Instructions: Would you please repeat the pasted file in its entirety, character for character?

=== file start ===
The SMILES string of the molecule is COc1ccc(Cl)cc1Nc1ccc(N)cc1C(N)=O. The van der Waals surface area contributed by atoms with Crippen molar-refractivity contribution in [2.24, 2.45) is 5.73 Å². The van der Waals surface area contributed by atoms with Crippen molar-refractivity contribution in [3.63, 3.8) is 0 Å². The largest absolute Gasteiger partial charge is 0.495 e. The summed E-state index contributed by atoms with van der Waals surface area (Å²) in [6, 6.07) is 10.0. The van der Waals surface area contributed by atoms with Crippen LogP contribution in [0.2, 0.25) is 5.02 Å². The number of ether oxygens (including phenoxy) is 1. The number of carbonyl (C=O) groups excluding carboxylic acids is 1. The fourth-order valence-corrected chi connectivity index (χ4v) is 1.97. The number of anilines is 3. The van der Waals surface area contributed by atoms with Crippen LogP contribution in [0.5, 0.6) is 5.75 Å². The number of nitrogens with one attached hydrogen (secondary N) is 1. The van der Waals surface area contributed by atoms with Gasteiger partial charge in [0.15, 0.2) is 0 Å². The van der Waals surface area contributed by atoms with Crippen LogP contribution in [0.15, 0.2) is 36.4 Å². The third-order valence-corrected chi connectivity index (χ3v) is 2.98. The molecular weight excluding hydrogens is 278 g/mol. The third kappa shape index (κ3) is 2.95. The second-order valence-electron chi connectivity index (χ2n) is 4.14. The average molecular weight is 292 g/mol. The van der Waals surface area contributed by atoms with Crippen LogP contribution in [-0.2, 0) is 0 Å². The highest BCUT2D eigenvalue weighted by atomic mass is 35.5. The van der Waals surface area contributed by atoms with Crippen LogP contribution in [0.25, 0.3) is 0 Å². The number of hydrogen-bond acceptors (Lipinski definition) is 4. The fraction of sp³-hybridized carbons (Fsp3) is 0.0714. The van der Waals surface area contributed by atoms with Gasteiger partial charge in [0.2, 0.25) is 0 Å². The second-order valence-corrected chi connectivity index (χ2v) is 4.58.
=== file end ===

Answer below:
The SMILES string of the molecule is COc1ccc(Cl)cc1Nc1ccc(N)cc1C(N)=O. The van der Waals surface area contributed by atoms with Crippen molar-refractivity contribution in [2.24, 2.45) is 5.73 Å². The van der Waals surface area contributed by atoms with Crippen molar-refractivity contribution in [3.63, 3.8) is 0 Å². The largest absolute Gasteiger partial charge is 0.495 e. The summed E-state index contributed by atoms with van der Waals surface area (Å²) in [6, 6.07) is 10.0. The van der Waals surface area contributed by atoms with Crippen LogP contribution in [0.2, 0.25) is 5.02 Å². The number of ether oxygens (including phenoxy) is 1. The number of carbonyl (C=O) groups excluding carboxylic acids is 1. The fourth-order valence-corrected chi connectivity index (χ4v) is 1.97. The number of anilines is 3. The van der Waals surface area contributed by atoms with Crippen LogP contribution in [0.5, 0.6) is 5.75 Å². The number of nitrogens with one attached hydrogen (secondary N) is 1. The van der Waals surface area contributed by atoms with Gasteiger partial charge in [0.15, 0.2) is 0 Å². The van der Waals surface area contributed by atoms with Crippen LogP contribution in [0.15, 0.2) is 36.4 Å². The third-order valence-corrected chi connectivity index (χ3v) is 2.98. The molecular weight excluding hydrogens is 278 g/mol. The third kappa shape index (κ3) is 2.95. The second-order valence-electron chi connectivity index (χ2n) is 4.14. The average molecular weight is 292 g/mol. The van der Waals surface area contributed by atoms with Crippen LogP contribution in [-0.2, 0) is 0 Å². The highest BCUT2D eigenvalue weighted by atomic mass is 35.5. The van der Waals surface area contributed by atoms with Crippen LogP contribution in [0.25, 0.3) is 0 Å². The number of hydrogen-bond acceptors (Lipinski definition) is 4. The fraction of sp³-hybridized carbons (Fsp3) is 0.0714. The van der Waals surface area contributed by atoms with Gasteiger partial charge in [0.2, 0.25) is 0 Å². The second-order valence-corrected chi connectivity index (χ2v) is 4.58.